By Colleen Chesterman
Last August 2013, we decided to see the last cycle of the popular Seattle Ring. A long way to go for a week, so we headed first to the East Coast, spending three days seeing wonderful galleries in Philadelphia and Baltimore. We then spent four days in upstate New York at the Glimmerglass Opera Festival. Friends had recommended it after a visit a couple of years ago. In 2013 it featured a Francesca Zambello production of The Flying Dutchman.
The festival is based near Cooperstown, a charming town on a very beautiful lake named Glimmerglass by author James Fennimore Cooper. The Festival performs in a 900 seat theatre situated on the other end of the Lake from Cooperstown. Zambello has been director of the Festival for three years and has had great success financially and artistically. Each year the Festival presents two classical operas, one modern opera and one musical comedy. As well, visiting artists perform recitals and conduct master-classes; an ambitious young artists’ program provides training and experience for about 30 emerging artists each year.
The Dutchman showed the resident orchestra to great effect, with excellent playing in the crisp acoustic of the hall. The young artists provided the chorus and their dance training at Glimmerglass showed to great effect as the seamen pulled on ropes and performed hornpipes and the women mimed to the Spinning Chorus; some young artists performed in the smaller roles, such as the Steersman and Mary. The staging was very effective. Long ropes hung from the ceiling, used by the sailors to mime the pulling of sails and by the women as spinning ropes. Steel rigging at the back of the stage was silhouetted at times against harsh blood red light with figures climbing up, including Senta and the Dutchman for their final destructive embrace. Zambello excels in moving cast members and scenes were most dramatic.
The powerful production emphasised the erotic charge of the work, with Senta’s bed centre-stage at the opening as she dreamed of the Dutchman and re-appearing later for passionate scenes with the Dutchman and Erik. The youthful Dutchman, bass-baritone Ryan McKinny, was lean and tortured, with a leather jacket over his shoulders and a full tattoo on his bare chest. As Erik, Jay Hunter Morris showed frustrated passion, a much more powerful character than often seen. The Senta, soprano Melody Moore, sang with tremendous power and great emotional intensity as she played out her passion for the Dutchman and her highly charged rejection of Erik.
Zambello was a welcoming host, delighted to have visitors from so far away. She invited us to receptions and an excellent day-long seminar by a Yale academic on Verdi’s struggles with censorship, in which some young artists sang to illustrate different versions of censored arias. His birthday year was marked by performances of an updated and very witty translation of his much-censored King for a Day.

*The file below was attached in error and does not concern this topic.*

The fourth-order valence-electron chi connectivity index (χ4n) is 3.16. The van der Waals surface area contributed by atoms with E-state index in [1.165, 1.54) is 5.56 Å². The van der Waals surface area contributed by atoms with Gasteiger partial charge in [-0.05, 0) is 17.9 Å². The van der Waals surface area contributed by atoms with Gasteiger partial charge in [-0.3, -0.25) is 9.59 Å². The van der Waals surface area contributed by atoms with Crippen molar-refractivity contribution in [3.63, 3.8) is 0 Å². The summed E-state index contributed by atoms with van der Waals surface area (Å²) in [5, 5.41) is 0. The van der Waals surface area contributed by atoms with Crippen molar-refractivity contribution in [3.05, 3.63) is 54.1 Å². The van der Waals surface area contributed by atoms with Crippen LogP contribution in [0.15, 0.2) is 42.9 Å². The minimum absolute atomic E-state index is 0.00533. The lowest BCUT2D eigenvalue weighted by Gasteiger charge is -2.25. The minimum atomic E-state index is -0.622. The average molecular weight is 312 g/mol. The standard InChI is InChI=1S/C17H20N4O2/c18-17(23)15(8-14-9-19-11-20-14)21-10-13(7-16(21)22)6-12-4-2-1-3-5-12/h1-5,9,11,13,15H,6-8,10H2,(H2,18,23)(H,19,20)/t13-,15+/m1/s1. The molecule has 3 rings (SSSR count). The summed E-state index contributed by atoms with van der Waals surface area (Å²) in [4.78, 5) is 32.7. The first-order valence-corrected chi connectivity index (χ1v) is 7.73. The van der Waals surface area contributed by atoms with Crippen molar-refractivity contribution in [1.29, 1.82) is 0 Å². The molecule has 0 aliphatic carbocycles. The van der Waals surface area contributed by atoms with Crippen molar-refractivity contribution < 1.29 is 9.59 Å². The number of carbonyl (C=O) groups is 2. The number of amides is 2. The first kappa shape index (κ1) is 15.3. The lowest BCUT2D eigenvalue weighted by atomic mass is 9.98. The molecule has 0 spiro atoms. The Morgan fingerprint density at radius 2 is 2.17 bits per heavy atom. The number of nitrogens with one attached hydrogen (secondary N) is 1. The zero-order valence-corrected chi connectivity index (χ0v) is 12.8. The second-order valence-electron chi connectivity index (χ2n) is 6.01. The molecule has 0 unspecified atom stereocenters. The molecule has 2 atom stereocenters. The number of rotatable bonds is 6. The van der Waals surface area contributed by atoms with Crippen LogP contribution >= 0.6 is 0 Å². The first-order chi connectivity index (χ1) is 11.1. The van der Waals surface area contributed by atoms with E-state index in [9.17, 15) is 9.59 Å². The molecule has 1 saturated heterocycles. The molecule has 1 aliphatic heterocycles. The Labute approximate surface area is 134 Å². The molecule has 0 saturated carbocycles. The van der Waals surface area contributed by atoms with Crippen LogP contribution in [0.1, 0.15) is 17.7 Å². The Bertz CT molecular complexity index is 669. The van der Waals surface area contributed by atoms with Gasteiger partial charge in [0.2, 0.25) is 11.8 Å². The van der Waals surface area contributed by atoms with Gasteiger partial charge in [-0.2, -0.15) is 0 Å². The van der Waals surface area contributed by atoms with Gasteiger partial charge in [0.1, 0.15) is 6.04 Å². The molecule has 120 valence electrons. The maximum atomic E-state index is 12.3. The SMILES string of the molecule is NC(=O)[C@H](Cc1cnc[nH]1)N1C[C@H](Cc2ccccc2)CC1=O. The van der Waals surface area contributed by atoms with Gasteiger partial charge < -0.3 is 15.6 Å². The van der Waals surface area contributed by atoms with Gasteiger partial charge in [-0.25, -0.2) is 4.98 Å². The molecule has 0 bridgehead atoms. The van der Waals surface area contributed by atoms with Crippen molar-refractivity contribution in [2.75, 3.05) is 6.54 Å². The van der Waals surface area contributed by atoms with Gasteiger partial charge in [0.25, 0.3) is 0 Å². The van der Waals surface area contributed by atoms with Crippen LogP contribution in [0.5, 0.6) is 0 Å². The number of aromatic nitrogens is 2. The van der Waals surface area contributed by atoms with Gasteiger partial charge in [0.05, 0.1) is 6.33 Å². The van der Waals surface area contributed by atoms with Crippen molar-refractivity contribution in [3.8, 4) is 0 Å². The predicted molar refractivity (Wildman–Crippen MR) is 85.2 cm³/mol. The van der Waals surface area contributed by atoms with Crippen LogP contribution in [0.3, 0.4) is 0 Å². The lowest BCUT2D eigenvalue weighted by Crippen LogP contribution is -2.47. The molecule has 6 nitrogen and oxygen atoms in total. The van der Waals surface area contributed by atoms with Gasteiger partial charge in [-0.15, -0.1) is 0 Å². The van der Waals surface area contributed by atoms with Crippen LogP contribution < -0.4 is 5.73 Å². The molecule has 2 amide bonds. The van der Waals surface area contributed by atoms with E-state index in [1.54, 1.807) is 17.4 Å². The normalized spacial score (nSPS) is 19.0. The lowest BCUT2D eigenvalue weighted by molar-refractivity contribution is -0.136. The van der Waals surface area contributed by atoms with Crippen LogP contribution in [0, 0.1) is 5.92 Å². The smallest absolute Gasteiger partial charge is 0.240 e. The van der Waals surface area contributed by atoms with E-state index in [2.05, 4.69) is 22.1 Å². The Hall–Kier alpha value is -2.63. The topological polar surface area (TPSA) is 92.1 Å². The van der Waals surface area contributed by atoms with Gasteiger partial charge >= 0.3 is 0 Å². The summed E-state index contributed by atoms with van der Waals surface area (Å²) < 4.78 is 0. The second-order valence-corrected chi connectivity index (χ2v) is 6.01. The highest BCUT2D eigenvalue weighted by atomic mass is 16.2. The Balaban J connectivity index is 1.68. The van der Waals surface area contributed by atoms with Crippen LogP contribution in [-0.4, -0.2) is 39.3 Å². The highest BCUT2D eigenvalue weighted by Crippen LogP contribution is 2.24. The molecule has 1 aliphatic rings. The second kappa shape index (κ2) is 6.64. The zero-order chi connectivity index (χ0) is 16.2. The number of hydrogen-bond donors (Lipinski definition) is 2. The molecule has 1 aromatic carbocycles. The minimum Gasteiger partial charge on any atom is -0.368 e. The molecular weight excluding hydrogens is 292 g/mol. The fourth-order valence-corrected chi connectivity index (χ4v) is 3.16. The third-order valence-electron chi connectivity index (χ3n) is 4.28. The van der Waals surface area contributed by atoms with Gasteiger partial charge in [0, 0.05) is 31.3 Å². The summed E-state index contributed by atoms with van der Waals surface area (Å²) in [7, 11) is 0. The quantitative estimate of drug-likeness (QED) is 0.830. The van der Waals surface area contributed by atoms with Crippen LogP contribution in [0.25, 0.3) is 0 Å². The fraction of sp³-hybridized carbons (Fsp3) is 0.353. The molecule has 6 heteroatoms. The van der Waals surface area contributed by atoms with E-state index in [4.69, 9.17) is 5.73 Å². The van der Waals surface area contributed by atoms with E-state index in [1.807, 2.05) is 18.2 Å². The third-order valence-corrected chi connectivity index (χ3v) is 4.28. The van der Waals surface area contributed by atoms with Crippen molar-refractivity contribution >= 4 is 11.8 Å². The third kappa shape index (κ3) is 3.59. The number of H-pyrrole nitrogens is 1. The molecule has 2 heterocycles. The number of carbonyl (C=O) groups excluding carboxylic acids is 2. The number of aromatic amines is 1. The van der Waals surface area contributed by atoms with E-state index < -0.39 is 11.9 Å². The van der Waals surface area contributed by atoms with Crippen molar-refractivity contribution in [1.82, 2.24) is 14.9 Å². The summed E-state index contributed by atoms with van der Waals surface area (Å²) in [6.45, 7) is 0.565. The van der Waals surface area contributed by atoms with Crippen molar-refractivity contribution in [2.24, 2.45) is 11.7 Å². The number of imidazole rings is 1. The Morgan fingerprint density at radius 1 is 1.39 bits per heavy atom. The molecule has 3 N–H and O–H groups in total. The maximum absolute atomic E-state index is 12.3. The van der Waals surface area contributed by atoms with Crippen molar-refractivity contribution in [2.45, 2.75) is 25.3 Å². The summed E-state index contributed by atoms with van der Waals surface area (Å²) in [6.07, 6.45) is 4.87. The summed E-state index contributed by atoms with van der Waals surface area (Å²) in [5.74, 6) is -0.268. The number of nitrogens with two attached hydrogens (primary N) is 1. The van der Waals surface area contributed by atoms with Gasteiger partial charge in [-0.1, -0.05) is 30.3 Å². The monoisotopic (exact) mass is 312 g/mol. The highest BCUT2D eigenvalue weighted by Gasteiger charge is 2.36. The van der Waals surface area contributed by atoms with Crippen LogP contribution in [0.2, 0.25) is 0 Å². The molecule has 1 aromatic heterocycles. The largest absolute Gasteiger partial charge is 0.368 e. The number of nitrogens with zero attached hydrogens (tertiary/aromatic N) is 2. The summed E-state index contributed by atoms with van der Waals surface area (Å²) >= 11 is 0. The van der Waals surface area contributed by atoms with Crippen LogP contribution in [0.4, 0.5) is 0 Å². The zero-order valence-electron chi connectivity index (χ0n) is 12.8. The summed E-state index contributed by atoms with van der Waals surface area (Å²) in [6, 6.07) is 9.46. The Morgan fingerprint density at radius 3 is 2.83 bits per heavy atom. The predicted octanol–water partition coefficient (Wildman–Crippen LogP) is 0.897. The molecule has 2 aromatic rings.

There is much to enjoy in the beautiful surroundings of the town and lake. At the other end of the lake, the 133-room Otesaga Hotel, built on the lakefront in Federal style with a front portico supported by massive 30-foot columns, hosts some Festival events. It was built by a wealthy local family, the Clarks, who also owned the Dakota apartments on Central Park West. Other Clark properties In Cooperstown are The Farmers’ Museum in characteristic old stone buildings and the Fennimore Art Museum, with an excellent collection of American Indian art and craft. And, who could resist the National Baseball Hall of Fame.
In 2014, Richard Strauss’s birthday year, Glimmerglass will feature a production of Ariadne auf Naxos, starring the Festival’s 2014 artist in residence, dramatic soprano Christine Goerke (who sang such a powerful Elektra for the Sydney Symphony Orchestra in February). Goerke began her career as a Glimmerglass Young Artist and will spend summer in the area, passing on her wealth of expertise.
The Seattle Ring has been reviewed in these pages in previous years. It certainly has some moments of great beauty, particularly the River Rhine scenes, but I found other sets rather crowded with tree roots and rocks - Rackham on steroids. The real strength is the quality of the singers: Stephanie Blyth, as an impressive Fricka, Richard Paul Fink as Alberich, Margaret Jane Wray as Sieglinde, Alwyn Mellor, an emerging Brünnhilde and marvellous Stefan Vinke as Siegfried. Stuart Skelton was a great Siegmund and Daniel Sumegi a powerful Fafner and Hagen. In a presentation, Blythe praised the direction of the actors by Stephen Wadsworth and emphasised that she had taken what she had learnt in Seattle into her performance as Fricka in the Metropolitan Ring. The second cycle also had an excellent one-day seminar. The conductor Ascher Fisch gave an excellent presentation on Wagner’s musical modernism. We hope that some time in his journeys to and from Perth, Western Australia, he may be able to present this in Sydney.